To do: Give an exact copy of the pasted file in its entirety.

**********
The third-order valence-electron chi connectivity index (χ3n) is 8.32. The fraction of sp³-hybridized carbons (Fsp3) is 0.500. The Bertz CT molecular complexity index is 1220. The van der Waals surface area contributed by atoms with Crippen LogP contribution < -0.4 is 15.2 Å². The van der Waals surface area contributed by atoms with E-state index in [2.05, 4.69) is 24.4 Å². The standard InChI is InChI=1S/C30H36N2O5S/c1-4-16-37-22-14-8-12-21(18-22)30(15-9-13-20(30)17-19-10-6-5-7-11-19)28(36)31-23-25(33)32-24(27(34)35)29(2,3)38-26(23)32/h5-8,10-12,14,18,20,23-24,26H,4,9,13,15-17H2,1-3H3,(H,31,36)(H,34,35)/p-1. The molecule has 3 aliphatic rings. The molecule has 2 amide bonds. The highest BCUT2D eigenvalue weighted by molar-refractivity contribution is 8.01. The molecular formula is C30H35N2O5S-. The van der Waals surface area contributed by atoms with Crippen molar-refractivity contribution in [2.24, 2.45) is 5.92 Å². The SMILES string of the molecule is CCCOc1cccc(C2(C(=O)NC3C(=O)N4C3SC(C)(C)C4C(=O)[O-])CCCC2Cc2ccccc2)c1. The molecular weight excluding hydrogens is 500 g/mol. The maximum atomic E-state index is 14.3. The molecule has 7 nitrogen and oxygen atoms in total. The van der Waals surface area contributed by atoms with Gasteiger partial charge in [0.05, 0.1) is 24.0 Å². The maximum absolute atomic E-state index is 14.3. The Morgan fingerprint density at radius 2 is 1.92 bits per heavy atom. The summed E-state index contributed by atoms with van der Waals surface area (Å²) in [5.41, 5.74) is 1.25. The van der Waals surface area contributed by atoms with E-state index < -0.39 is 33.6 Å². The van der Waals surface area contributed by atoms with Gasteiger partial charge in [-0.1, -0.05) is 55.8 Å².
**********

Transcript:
The third-order valence-electron chi connectivity index (χ3n) is 8.32. The fraction of sp³-hybridized carbons (Fsp3) is 0.500. The Bertz CT molecular complexity index is 1220. The van der Waals surface area contributed by atoms with Crippen LogP contribution < -0.4 is 15.2 Å². The van der Waals surface area contributed by atoms with E-state index in [2.05, 4.69) is 24.4 Å². The standard InChI is InChI=1S/C30H36N2O5S/c1-4-16-37-22-14-8-12-21(18-22)30(15-9-13-20(30)17-19-10-6-5-7-11-19)28(36)31-23-25(33)32-24(27(34)35)29(2,3)38-26(23)32/h5-8,10-12,14,18,20,23-24,26H,4,9,13,15-17H2,1-3H3,(H,31,36)(H,34,35)/p-1. The molecule has 3 aliphatic rings. The molecule has 2 amide bonds. The highest BCUT2D eigenvalue weighted by molar-refractivity contribution is 8.01. The molecular formula is C30H35N2O5S-. The van der Waals surface area contributed by atoms with Crippen molar-refractivity contribution in [2.24, 2.45) is 5.92 Å². The SMILES string of the molecule is CCCOc1cccc(C2(C(=O)NC3C(=O)N4C3SC(C)(C)C4C(=O)[O-])CCCC2Cc2ccccc2)c1. The molecular weight excluding hydrogens is 500 g/mol. The maximum atomic E-state index is 14.3. The molecule has 7 nitrogen and oxygen atoms in total. The van der Waals surface area contributed by atoms with Gasteiger partial charge in [0.05, 0.1) is 24.0 Å². The maximum absolute atomic E-state index is 14.3. The Morgan fingerprint density at radius 2 is 1.92 bits per heavy atom. The summed E-state index contributed by atoms with van der Waals surface area (Å²) in [5.41, 5.74) is 1.25. The van der Waals surface area contributed by atoms with E-state index < -0.39 is 33.6 Å². The van der Waals surface area contributed by atoms with Gasteiger partial charge in [-0.1, -0.05) is 55.8 Å².